What are Seed Libraries?

By Vicki Spencer, Master Gardener

While serving on Gunnison County Library’s Board of Directors, I participated in plans to build a new, modern facility to replace the overcrowded house we had been renting just off Main Street. It was a monumental effort that included engaging the community, assessing needs, soliciting architectural designs as well as financial planning, budgeting, staffing and fundraising.

For nearly a decade, we were inspired by information-gathering trips to libraries throughout Colorado. Although it was indisputable that our library needed more space, we were impressed by the extent to which a community’s sense of place and demand for various types of media and programming influence design.

Now, Gunnison, like other Colorado communities, boasts a new type of library — one which my children and grandchildren would say “is not our grandparents’ library.”

Seed Libraries: An Innovative System

Libraries are not simply book depositories, nor are they just places to access the internet or rent videos. They are centers of creativity and innovation.

One such innovation is the seed library. These are collections held within libraries that allow patrons to “borrow” seeds for planting home gardens. Of course, the original seeds can’t be returned to the libraries. Instead, at harvest time, borrowers are asked to leave some plants in the ground to go to seed. These seeds are then collected and returned to libraries for someone to borrow the following season.

Although returning seeds is not a condition for borrowing, it’s a way to help the libraries grow their collection, and most people want to help. Not surprisingly, many patrons often return more seeds than they borrowed.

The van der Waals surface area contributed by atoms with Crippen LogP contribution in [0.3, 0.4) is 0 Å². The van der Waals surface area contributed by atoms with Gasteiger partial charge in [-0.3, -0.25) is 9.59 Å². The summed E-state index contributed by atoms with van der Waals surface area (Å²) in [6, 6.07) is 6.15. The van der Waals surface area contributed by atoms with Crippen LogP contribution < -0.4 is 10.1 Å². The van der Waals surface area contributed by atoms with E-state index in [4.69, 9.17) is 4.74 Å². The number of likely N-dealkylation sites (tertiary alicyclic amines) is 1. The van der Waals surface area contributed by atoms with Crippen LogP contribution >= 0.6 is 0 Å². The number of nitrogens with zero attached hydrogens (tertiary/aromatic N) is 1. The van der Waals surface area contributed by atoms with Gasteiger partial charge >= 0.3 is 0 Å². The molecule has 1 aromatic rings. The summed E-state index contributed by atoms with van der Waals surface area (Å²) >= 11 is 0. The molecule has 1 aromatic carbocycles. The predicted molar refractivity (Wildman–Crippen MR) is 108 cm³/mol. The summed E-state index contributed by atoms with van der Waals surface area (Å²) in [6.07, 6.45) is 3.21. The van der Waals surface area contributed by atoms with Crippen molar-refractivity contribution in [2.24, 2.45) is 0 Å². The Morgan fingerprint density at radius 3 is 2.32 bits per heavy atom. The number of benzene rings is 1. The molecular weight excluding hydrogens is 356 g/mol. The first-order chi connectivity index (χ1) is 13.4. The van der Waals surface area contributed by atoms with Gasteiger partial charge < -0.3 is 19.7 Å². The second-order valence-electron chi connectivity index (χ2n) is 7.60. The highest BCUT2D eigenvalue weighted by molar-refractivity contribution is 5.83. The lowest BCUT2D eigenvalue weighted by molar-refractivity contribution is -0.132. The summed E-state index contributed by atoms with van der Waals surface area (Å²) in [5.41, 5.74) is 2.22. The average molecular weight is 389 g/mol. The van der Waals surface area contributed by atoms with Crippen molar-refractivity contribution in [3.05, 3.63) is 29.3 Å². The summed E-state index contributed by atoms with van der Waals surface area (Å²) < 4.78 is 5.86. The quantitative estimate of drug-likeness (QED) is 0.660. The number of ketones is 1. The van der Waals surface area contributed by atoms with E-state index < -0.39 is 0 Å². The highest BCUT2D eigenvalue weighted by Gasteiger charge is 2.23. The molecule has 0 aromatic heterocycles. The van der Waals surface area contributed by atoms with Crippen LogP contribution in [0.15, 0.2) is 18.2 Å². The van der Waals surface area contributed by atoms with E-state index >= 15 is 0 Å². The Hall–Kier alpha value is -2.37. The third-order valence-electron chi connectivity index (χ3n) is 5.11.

One benefit of local seed sharing is the development of seeds that have adapted to local conditions. Seed libraries across the state have helped gardeners, both novice and experienced, supplement diets with fresh-grown vegetables.

In rural communities, libraries are major centers of activity. They strengthen communities by offering places to socialize and forums for sharing knowledge and experiences with others. Libraries that host seed libraries provide a wealth of information about growing seeds and developing sustainable food systems within the community.

If you are interested in learning more and your library doesn’t offer a seed library yet, you can get information from Seeds in Common at seedsincommon.org/start-a-seed-library. Become a leader in sharing or distributing seeds through your local library and you can help seed libraries blossom throughout the state.

Master Gardener Vicki Spencer has an eclectic background in conservation, water, natural resources and more.

Start from scratch in your gardening endeavors to test your green thumb. Use Spencer’s article “Gardening with Seeds is Worth It” to get inspired.